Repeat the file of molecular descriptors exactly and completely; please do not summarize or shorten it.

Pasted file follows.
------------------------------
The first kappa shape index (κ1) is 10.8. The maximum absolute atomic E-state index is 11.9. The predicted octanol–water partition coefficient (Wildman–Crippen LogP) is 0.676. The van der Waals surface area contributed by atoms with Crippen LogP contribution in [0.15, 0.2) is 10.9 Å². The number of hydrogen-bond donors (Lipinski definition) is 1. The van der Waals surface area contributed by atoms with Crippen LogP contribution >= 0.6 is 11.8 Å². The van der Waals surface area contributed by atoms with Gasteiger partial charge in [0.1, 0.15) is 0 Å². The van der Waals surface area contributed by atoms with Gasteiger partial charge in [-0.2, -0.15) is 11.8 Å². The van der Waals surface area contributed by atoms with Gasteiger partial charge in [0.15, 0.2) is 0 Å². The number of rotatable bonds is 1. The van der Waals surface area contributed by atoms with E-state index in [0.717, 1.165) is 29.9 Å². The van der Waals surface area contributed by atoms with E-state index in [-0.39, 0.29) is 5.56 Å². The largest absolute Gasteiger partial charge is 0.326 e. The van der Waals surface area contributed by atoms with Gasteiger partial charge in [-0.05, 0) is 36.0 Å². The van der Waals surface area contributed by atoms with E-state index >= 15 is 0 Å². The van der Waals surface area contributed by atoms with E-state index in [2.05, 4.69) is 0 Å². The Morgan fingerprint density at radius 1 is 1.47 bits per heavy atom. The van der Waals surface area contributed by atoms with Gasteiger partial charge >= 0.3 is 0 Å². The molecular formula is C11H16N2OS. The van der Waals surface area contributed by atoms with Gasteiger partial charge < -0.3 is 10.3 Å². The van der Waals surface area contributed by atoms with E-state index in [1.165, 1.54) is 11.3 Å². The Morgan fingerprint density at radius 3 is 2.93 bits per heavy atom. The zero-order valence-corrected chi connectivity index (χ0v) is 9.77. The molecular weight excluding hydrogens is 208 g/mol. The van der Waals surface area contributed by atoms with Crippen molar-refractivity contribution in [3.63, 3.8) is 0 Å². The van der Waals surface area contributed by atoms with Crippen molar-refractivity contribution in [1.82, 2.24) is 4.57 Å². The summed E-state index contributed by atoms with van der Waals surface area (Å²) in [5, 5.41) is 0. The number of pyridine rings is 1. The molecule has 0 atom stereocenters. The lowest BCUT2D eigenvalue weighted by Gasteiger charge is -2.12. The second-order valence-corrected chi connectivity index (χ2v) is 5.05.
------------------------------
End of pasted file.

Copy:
The first kappa shape index (κ1) is 10.8. The maximum absolute atomic E-state index is 11.9. The predicted octanol–water partition coefficient (Wildman–Crippen LogP) is 0.676. The van der Waals surface area contributed by atoms with Crippen LogP contribution in [0.15, 0.2) is 10.9 Å². The number of hydrogen-bond donors (Lipinski definition) is 1. The van der Waals surface area contributed by atoms with Crippen LogP contribution >= 0.6 is 11.8 Å². The van der Waals surface area contributed by atoms with Gasteiger partial charge in [0.1, 0.15) is 0 Å². The van der Waals surface area contributed by atoms with Gasteiger partial charge in [-0.2, -0.15) is 11.8 Å². The van der Waals surface area contributed by atoms with Gasteiger partial charge in [0.15, 0.2) is 0 Å². The number of rotatable bonds is 1. The van der Waals surface area contributed by atoms with E-state index in [0.717, 1.165) is 29.9 Å². The van der Waals surface area contributed by atoms with E-state index in [-0.39, 0.29) is 5.56 Å². The largest absolute Gasteiger partial charge is 0.326 e. The van der Waals surface area contributed by atoms with Gasteiger partial charge in [-0.05, 0) is 36.0 Å². The van der Waals surface area contributed by atoms with E-state index >= 15 is 0 Å². The van der Waals surface area contributed by atoms with E-state index in [2.05, 4.69) is 0 Å². The Morgan fingerprint density at radius 1 is 1.47 bits per heavy atom. The van der Waals surface area contributed by atoms with Gasteiger partial charge >= 0.3 is 0 Å². The molecular formula is C11H16N2OS. The van der Waals surface area contributed by atoms with Gasteiger partial charge < -0.3 is 10.3 Å². The van der Waals surface area contributed by atoms with E-state index in [1.165, 1.54) is 11.3 Å². The Morgan fingerprint density at radius 3 is 2.93 bits per heavy atom. The zero-order valence-corrected chi connectivity index (χ0v) is 9.77. The molecular weight excluding hydrogens is 208 g/mol. The van der Waals surface area contributed by atoms with Crippen molar-refractivity contribution in [3.63, 3.8) is 0 Å². The van der Waals surface area contributed by atoms with Crippen molar-refractivity contribution in [1.82, 2.24) is 4.57 Å². The summed E-state index contributed by atoms with van der Waals surface area (Å²) in [5, 5.41) is 0. The number of pyridine rings is 1. The molecule has 0 atom stereocenters. The lowest BCUT2D eigenvalue weighted by Gasteiger charge is -2.12. The second-order valence-corrected chi connectivity index (χ2v) is 5.05.